Charlie Parker: In the Latin Universe

“South of the Border: The Latin Side of Charlie Parker!” will serve as a tribute to the saxophonist’s foray into “the Latin Tinge,”
Charlie Parker's "South of the Border" album

“Most people are not familiar with the Latin side of Charlie Parker,” Claes Brondal said last week. The musician, who organizes the weekly Jam Session at Bay Burger in Sag Harbor, will be on drums on Jan. 14 for the fourth concert in a series that brings world-class musicians to the Southampton Arts Center. 

“South of the Border: The Latin Side of Charlie Parker!” will serve as a tribute to the saxophonist’s foray into “the Latin Tinge,” as Latin music’s influence on American music and culture is known, best exemplified by “South of the Border,” a collaboration with the band led by the Afro-Cuban jazz musician Machito. Recorded mostly in 1951 and ’52, “South of the Border” features the Chico and Arturo O’Farrill-penned “Afro-Cuban Jazz Suite,” an epic 17-minutes-plus composition, among other “Latinized” selections. 

“It was a period of a few years where he was into the Latin universe,” Mr. Brondal said of Parker. 

Mr. Brondal, who also serves as music director, has assembled a group comprising Morris Goldberg on alto saxophone, Diego Urcola on trumpet, Bill O’Connell on piano, Marcus McLaurine on bass, and Cristian Rivera on percussion. Mr. Goldberg, who is from South Africa, performed on Paul Simon’s “Graceland” album; Mr. Urcola, from Buenos Aires, is a three-time Grammy Award nominee who has been a member of the Paquito D’Rivera Quintet for 25 years. Mr. O’Connell, “one of the hottest Latin jazz players in the city,” Mr. Brondal said, leads the Latin Jazz All-Stars and has played with artists including Sonny Rollins, Chet Baker, Gato Barbieri, and Astrud Gilberto. Mr. McLaurine has toured with the trumpeter Clark Terry for 25 years and has played with artists including Dizzy Gillespie, Kenny Burrell, and the Count Basie Orchestra.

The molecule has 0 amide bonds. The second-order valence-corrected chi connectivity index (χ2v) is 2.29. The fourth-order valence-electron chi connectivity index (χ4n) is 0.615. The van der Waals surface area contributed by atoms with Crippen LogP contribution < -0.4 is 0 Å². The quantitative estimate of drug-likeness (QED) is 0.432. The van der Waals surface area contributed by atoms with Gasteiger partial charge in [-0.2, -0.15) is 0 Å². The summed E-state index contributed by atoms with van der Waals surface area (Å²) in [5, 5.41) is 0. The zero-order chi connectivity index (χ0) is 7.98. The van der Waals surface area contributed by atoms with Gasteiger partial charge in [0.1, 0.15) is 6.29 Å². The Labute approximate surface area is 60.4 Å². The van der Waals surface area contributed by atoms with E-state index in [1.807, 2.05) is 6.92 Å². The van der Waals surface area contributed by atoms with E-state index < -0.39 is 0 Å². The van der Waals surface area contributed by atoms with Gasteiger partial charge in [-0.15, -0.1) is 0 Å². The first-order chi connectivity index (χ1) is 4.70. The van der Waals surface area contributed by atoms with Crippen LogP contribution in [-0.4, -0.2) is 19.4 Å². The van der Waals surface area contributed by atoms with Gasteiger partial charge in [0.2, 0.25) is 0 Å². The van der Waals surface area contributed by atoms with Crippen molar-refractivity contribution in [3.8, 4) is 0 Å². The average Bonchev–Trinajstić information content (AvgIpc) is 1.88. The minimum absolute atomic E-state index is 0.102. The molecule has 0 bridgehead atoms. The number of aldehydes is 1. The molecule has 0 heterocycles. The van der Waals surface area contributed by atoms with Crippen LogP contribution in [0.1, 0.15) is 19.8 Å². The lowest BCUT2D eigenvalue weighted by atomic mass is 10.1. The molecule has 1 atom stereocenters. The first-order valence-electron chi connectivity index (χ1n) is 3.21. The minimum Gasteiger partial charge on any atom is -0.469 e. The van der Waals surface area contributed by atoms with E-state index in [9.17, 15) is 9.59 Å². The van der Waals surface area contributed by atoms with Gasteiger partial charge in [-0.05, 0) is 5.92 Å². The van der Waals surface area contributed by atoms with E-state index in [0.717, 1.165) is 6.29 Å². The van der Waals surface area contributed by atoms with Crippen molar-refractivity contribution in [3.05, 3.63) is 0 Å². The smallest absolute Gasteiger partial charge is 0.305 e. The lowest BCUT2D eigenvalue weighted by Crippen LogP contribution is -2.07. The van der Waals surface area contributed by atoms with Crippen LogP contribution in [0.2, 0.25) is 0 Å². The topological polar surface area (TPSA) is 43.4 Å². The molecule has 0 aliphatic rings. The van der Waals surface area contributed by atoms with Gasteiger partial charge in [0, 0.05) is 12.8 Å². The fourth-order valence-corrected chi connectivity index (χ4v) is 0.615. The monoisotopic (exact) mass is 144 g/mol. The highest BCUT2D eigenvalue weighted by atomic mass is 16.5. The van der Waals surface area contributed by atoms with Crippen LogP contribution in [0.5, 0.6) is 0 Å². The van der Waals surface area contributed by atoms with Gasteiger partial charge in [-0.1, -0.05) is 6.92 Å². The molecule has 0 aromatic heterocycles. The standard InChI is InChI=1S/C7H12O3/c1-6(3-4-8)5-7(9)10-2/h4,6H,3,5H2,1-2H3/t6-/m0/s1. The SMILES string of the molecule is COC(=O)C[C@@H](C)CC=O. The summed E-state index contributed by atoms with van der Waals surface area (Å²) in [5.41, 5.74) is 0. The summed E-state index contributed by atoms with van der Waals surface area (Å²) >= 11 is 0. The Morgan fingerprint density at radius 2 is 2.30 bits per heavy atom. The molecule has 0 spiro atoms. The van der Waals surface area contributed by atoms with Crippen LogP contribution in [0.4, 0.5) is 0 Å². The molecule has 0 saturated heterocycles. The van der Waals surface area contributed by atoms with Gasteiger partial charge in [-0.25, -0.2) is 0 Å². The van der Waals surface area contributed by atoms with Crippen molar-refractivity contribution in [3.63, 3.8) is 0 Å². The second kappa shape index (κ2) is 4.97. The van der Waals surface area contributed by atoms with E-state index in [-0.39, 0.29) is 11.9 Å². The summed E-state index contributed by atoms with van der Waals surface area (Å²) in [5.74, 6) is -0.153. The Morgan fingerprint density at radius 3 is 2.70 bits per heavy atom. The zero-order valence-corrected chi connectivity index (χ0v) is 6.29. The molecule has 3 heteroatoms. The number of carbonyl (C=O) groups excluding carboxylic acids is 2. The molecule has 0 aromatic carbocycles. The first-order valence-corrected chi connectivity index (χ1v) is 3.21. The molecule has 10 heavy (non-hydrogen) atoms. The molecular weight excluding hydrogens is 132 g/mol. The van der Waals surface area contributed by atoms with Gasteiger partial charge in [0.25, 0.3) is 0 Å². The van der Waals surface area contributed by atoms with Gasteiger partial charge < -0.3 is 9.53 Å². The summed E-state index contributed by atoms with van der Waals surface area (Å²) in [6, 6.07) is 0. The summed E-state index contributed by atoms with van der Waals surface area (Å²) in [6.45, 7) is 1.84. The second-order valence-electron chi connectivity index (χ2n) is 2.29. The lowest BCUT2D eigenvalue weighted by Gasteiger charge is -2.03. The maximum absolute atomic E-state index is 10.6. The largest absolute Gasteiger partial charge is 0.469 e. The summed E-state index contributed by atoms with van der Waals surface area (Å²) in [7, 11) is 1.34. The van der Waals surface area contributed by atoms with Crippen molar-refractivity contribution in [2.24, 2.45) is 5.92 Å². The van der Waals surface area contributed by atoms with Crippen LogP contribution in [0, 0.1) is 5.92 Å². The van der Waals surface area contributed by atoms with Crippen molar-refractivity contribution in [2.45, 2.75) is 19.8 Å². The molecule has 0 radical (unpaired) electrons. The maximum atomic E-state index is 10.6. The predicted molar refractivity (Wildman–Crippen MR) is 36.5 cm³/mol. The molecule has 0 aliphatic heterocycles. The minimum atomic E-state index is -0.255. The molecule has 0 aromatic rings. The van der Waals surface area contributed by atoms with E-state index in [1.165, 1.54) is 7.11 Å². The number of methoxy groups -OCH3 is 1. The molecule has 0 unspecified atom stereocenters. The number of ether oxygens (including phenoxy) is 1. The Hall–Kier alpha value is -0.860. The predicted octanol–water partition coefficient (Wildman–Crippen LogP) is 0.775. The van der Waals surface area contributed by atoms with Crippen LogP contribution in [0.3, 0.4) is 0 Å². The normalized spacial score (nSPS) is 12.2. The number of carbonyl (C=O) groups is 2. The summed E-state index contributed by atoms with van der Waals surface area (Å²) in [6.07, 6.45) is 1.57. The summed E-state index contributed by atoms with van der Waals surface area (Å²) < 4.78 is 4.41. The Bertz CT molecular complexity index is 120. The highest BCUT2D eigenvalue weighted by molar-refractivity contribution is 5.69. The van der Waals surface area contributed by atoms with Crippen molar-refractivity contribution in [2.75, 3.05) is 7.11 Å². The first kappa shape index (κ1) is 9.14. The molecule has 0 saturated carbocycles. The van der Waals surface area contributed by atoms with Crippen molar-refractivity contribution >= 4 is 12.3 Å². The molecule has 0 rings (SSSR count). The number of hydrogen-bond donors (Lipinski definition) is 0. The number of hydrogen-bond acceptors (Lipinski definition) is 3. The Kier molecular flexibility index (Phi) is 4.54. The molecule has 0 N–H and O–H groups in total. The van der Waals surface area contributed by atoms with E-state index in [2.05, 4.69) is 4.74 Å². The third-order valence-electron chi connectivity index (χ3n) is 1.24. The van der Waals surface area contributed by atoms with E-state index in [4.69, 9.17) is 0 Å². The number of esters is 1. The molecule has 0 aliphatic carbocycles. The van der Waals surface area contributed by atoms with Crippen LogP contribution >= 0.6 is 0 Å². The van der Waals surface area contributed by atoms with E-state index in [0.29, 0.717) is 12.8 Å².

The series, which launched in October with another concert focusing on Afro-Cuban jazz, is intended to “represent a wide variety of styles, all under the jazz umbrella,” Mr. Brondal said. “We are presenting it in a format that is inclusive, and will make it a wholesome experience by including food relating to the style.” The food, included with the cost of admission, will be provided by Union Cantina in Southampton. 

The concerts have been well received, Mr. Brondal said, with a capacity audience at each. With the exception of March, the monthly series will continue through June. Next month, Mr. Brondal will present “Beneath the Underdog,” featuring a group performing music of Charles Mingus. The title, he explained, comes from the late bassist’s autobiography, which called “wild, lyrical, and anguished . . . a jumble, but a glorious one, by a certified American genius.” 

Tickets for “South of the Border: The Latin Side of Charlie Parker!” on Jan. 14 from 7 to 9 p.m. at the Southampton Arts Center on Job’s Lane are $15, $5 for children, and are available at

Correction: An earlier version of this story referred to the restaurant as Urban Cantina.